New Delhi: The Delhi High Court Monday refused to quash a notification on the criteria for nursery admissions in the city, saying any “interference at this stage would create confusion”.
A division bench of Chief Justice N.V. Ramana and Justice Rajiv Sahai End law dismissed the plea of unaided private schools challenging notification of Lt. Governor (LG) Najeeb Jung, fixing the admission criteria for nursery.
The bench, in its order, said that it would be “detrimental to the interest of children as well as parents” who are seeking admission.
“We are of the view that appellants (schools) have not been able to satisfy us of any irreparable loss and injury to them from the non-grant of the interim order sought,” it said.
The court added: “We are in agreement with the single judge that any interference at this stage would create confusion and would be detrimental to the interest of children as well as parents of the wards who are seeking admission.”
The nursery admission process, which was to start from Jan 15, was on hold after the government told the bench it “would wait for the court’s decision on the issue before commencing the admission process”.
The bench also said that, significantly, the LG’s orders are not challenged by the parents “who appear to have welcomed the same”.
“The process for admission to schools has already been delayed and the date fixed, of Jan 15, 2014, for commencement thereof for the current academic year has also passed… The petition has no merit and we dismiss the same,” the bench said.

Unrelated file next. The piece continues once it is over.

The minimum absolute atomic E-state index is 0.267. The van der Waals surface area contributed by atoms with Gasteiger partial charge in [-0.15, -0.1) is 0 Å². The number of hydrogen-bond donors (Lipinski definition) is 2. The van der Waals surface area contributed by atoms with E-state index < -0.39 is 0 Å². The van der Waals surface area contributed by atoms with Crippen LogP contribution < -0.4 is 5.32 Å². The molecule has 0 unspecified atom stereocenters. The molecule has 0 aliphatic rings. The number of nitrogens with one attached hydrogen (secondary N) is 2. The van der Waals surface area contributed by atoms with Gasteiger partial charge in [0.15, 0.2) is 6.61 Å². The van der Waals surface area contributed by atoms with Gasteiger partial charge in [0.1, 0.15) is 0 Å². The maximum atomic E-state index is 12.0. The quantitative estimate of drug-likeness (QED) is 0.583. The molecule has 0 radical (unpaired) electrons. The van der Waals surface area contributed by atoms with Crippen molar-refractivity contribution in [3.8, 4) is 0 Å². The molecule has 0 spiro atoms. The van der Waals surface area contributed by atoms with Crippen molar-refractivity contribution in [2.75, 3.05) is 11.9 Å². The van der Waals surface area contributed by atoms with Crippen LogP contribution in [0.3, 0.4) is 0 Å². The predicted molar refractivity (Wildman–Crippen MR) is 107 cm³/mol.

It said that for the larger issue on private schools’ autonomy, government interference and arbitrariness, the single judge is directed to adjudicate the matter.
The private unaided schools appealed against the single-judge order of Jan 10 which denied any relief to private schools on their plea that the Dec 18 notification of the LG was “absolutely illegal, arbitrary and without jurisdiction”.
The schools said the new guidelines were “arbitrary”.
According to the new guidelines, admissions would continue on the 100-point basis, but children living within eight km radius would be included in the criteria of “neighbourhood”, carrying 70 points.
The schools opposed the notification, saying it was against the Ganguly Committee recommendation.
“The Ganguly Committee had said you cannot restrict people to one area. Giving 70 points out of 100 to neighbourhood is arbitrary,” said the schools in their plea, seeking that the notification be quashed.
However, the government said as per the Ganguly Committee report, schools cannot have a screening process for admitting three to six-year-old children.
The notification completely deleted the management quota seats. Till last year, schools could reserve 20 percent of their seats as management quota.
As per the new notification, grandchildren of staff members will also be entitled to a five percent quota. This was earlier confined only to children.
A quarter of the seats have to be reserved for the economically weaker sections and disadvantaged groups. Children who have a sibling studying in the same school will get 20 points. Girls will get five points.